If you're going through a divorce and have children in common, you've probably heard the terms "joint custody" and "sole custody." These phrases, however, are frequently misunderstood. In the U.S, child custody can be "joint" (shared) or "sole" (awarded to just one parent). All custody decisions are made by the court and are in the best interests of the child.
This article provides an overview of sole custody and explains how it can apply in the context of a child custody dispute.
What is Sole Custody?
A parent with sole physical and legal custody has exclusive rights concerning the child. These custody arrangements are rare and are usually limited to situations in which one parent has been deemed unfit or incapable of having any form of responsibility over a child -- for example, due to drug addiction or evidence of child abuse.
In these sole custody situations, the child's other parent (also known as the "non-custodial" parent) has neither physical nor legal custody rights but may be entitled to periods of visitation with the child (though those visits may be supervised, especially in situations involving domestic violence or child abuse).
Difference Between Sole Legal and Sole Physical Custody
Even if you have sole custody, there are important distinctions between legal custody and physical custody -- explained below -- as you could have sole physical custody of a child, but joint legal custody which you share with the other parent.
- Sole Legal Custody: One parent has the right and responsibility to make major decisions regarding the child's welfare, including matters of education, medical care, and emotional, moral, and religious development.
- Sole Physical Custody: The child resides with and under the supervision of one parent, subject to reasonable visitation by the other parent unless the court determines that such visitation would not be in the best interest of the child.
Benefit of Sole Custody
The benefit of sole physical and legal custody is that the child lives with you and you don't need to consult with the other parent to make important decisions about the child's life, such as educational, medical, and religious choices. Being granted sole custody does not impact the other parent's right to visitation.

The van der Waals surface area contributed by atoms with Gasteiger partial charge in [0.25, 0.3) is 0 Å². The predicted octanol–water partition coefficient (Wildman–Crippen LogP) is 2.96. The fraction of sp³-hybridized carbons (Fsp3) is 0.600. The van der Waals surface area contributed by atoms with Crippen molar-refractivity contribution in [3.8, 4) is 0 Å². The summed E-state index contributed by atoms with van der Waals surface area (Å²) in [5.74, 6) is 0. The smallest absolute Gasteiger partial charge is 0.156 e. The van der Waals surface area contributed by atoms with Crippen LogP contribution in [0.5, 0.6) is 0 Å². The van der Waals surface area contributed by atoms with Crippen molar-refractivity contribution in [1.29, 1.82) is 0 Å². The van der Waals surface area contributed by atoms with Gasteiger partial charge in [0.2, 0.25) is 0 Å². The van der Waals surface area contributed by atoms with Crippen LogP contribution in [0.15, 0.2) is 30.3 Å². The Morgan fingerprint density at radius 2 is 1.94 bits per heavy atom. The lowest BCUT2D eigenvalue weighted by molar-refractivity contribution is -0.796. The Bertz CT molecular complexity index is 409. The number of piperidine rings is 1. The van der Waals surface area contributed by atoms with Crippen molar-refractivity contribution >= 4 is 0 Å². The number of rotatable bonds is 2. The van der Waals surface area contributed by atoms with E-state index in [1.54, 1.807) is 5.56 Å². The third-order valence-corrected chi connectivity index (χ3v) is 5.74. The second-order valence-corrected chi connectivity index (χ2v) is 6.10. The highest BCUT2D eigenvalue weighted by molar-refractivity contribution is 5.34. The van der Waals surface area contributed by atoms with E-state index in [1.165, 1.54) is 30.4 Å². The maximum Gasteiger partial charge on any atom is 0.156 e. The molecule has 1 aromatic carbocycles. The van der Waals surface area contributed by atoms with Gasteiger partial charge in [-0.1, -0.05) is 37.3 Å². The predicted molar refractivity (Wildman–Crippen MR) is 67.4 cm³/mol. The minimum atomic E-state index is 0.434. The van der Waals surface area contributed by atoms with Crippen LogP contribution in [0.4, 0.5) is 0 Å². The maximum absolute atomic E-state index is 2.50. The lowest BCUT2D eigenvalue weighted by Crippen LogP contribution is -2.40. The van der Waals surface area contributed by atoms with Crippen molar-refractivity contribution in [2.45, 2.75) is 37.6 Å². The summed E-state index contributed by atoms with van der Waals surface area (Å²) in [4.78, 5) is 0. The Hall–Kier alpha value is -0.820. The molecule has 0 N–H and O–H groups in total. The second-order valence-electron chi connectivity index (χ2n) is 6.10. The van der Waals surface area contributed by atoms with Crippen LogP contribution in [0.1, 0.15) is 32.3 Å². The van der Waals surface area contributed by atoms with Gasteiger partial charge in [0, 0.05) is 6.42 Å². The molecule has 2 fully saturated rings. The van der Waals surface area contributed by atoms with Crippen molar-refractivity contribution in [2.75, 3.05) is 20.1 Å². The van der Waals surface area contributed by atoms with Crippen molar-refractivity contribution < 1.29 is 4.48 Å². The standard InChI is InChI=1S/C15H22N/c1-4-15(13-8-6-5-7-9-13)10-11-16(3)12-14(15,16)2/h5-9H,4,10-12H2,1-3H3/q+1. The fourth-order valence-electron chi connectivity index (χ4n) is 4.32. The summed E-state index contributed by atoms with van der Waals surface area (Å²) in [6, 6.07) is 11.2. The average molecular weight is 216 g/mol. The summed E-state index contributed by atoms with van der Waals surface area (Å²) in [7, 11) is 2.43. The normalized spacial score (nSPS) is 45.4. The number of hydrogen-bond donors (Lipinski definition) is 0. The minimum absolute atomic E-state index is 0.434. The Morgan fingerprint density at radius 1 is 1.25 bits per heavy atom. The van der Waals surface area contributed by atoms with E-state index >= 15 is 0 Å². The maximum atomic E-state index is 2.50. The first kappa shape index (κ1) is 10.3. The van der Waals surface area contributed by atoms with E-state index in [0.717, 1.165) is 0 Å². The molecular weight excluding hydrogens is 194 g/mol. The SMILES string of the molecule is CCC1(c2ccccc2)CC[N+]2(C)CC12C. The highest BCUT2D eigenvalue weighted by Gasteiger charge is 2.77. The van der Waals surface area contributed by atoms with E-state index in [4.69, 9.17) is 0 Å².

Sole Custody and Relocating
Having sole custody doesn't necessarily mean that you may relocate without the court's permission. If the other parent has any visitation rights and relocation jeopardizes their rights, relocation is therefore an issue that has to be addressed by the court.
An Example of Sole Custody
Example: Mother and Father have divorced due to Father's substance abuse and addiction. Mother seeks and is granted sole legal and physical custody of Child. This means that Mother alone has the legal authority to decide key issues related to Child's upbringing, and Child will live exclusively with Mother. Father may be entitled to visitation with Child.
Questions About Sole Custody for Your Child? A Family Law Attorney Can Help
If you're confronting a child custody matter, it's important to consider meeting with a family law attorney for advice. A lawyer can assist you in obtaining the right custody arrangement for you and your child, whether it's sole custody or some other arrangement. Child custody laws vary widely by state, and your attorney can help explain your state's laws to you.
Get help by contacting a local child custody attorney today.